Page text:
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What Americans Would Do To Protect Their Identities

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Following the massive Equifax hack of 2017, many people believe the credit bureaus have shown that they can't protect people's identities. It's up to us.

What would you do to protect it yourself? MoneyTips recently posed Americans with a few options to see just how far we're willing to go.

Using weighted averages, more than one-fifth asserted that they would "Stop using public WiFi." Surprisingly, 15.5 percent said that they would "Stop using social media". Even more shocking, over 6 percent said that they would be willing to move to North Korea! That's more than the number of people who would give up their smartphone. But over half said wouldn't take any of these steps to protect their identity.

When it comes to reducing your risk of identity theft, "Limiting use of public WiFi or using a Virtual Private Network (VPN) to encrypt communications done through public WiFi is a good choice," says Professor Steve Weisman, who teaches White Collar Crime at Bentley University in Waltham, Massachusetts.

But Greg Scott, an IT professional and identity theft victim, believes our personal information is already available. "The problem here is, other than moving to North Korea, none of those choices are much help in guarding against identity theft. And anyone who seriously wants to move to North Korea has bigger problems. The uncomfortable truth is, our private information is already out there and up for sale, and whether we have a smartphone or use social media or public WiFi is irrelevant."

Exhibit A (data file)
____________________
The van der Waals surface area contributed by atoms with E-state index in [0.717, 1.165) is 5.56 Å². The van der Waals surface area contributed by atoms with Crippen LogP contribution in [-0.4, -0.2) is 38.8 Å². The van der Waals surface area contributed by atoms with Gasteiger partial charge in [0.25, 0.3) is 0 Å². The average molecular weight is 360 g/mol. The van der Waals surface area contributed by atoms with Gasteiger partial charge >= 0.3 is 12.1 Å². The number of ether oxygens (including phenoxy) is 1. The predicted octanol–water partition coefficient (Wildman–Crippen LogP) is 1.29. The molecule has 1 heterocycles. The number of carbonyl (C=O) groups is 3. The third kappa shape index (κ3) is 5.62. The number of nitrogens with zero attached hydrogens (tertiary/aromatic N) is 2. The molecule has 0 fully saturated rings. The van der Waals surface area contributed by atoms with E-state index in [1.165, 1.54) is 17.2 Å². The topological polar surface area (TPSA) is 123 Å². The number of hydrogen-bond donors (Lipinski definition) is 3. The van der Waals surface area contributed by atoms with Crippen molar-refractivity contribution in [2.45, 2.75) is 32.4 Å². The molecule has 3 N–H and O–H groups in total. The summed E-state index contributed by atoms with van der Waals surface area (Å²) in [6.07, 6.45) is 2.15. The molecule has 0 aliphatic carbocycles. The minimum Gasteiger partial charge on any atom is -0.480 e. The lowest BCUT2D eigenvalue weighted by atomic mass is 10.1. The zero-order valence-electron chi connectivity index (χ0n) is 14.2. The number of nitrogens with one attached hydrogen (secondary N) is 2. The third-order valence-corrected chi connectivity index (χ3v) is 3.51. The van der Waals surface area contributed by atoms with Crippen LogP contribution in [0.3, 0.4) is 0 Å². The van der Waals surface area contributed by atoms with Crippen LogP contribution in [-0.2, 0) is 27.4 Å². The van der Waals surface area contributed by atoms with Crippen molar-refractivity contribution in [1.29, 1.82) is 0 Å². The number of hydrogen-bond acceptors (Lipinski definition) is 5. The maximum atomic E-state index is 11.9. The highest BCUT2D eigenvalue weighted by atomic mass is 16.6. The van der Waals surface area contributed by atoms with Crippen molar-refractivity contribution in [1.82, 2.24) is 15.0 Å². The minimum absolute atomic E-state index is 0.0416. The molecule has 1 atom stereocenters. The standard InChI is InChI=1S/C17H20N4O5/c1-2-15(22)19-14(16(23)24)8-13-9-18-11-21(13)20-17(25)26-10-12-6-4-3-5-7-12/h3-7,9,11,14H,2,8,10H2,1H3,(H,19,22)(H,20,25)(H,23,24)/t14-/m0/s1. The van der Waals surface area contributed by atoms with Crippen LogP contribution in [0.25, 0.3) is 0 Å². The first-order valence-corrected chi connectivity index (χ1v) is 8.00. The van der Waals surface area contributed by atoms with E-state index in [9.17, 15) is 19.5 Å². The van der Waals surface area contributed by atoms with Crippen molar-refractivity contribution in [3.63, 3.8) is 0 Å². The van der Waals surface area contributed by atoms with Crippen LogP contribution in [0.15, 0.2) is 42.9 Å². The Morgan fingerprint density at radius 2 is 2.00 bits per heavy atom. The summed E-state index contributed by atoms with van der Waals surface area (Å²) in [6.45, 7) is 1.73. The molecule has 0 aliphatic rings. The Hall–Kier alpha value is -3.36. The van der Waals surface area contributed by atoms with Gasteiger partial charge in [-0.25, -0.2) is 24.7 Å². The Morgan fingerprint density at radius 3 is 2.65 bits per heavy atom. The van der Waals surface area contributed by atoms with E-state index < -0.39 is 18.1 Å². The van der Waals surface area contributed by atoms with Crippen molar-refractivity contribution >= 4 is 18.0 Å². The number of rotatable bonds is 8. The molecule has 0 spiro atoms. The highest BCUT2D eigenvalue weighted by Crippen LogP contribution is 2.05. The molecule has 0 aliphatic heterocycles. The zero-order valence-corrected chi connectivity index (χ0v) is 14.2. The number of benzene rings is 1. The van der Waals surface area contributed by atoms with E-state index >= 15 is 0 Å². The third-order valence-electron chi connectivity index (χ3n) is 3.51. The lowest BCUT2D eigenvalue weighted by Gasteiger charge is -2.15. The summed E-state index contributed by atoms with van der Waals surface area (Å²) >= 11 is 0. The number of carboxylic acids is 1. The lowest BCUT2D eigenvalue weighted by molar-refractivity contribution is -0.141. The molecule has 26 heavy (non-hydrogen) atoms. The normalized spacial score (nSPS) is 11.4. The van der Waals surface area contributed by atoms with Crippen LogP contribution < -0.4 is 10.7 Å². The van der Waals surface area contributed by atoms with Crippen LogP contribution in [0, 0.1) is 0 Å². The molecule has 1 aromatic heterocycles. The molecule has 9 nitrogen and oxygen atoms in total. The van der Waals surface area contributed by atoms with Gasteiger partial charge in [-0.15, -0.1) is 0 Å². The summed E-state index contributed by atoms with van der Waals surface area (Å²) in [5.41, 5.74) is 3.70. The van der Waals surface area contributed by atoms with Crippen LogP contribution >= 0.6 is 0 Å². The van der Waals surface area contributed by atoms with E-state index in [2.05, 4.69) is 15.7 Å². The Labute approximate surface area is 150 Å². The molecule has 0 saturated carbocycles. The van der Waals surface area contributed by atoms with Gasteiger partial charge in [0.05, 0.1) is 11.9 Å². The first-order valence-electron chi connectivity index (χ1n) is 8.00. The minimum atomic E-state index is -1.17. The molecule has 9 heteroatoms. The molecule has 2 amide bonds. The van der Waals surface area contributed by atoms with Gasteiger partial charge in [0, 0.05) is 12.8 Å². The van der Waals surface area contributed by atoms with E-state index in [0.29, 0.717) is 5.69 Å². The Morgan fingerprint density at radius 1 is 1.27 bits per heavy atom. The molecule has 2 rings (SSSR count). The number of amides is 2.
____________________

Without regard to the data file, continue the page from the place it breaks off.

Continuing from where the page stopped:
Men were more likely than women to stop using social media (18.2 percent to 13.2 percent). They were also more than three times more likely to move to North Korea.

The older the respondent, the more likely they were to give up social media. Only 1-in-12 of the youngest group, 18-24 years old, would be willing to make that sacrifice, compared to more than 1-in-5 of the eldest.

"Social media doesn't have to be abandoned, but people should be much more judicious about the personal information they post on social media that can be used to make them victims of identity theft. For instance, everyone does not have to know your birthday," said Weisman.

It seems peculiar that there aren't better ways to protect our data from identity thieves. Nearly 80 percent of those surveys said that there should be better ways to protect your identity.

It's so hard because the Internet adopted standards a generation ago that were never designed to scale to today's use," explains Scott, author of Bullseye Breach, a novel based on a massive identity theft. "We have plenty of Internet safety technology, but much of it is either less convenient to use, or incompatible with what's in place today, and so far, we're choosing convenience over safety. As for the credit bureaus not really trying... we need to remember that consumers are not credit bureau customers, we're raw material. Credit bureaus are not accountable to consumers, they're accountable to creditors."

The fight against identity theft can be won though.  Be sure to check out MoneyTips' and Benzinga's personal finance resources to learn how.

Related Links:

Your Rights As An Identity Theft Victim

Video: 5 Ways To Prevent Identity Theft

The preceding article is from one of our external contributors. It does not represent the opinion of Benzinga and has not been edited.

Posted-In: contributor contributors identity theftPersonal Finance

 

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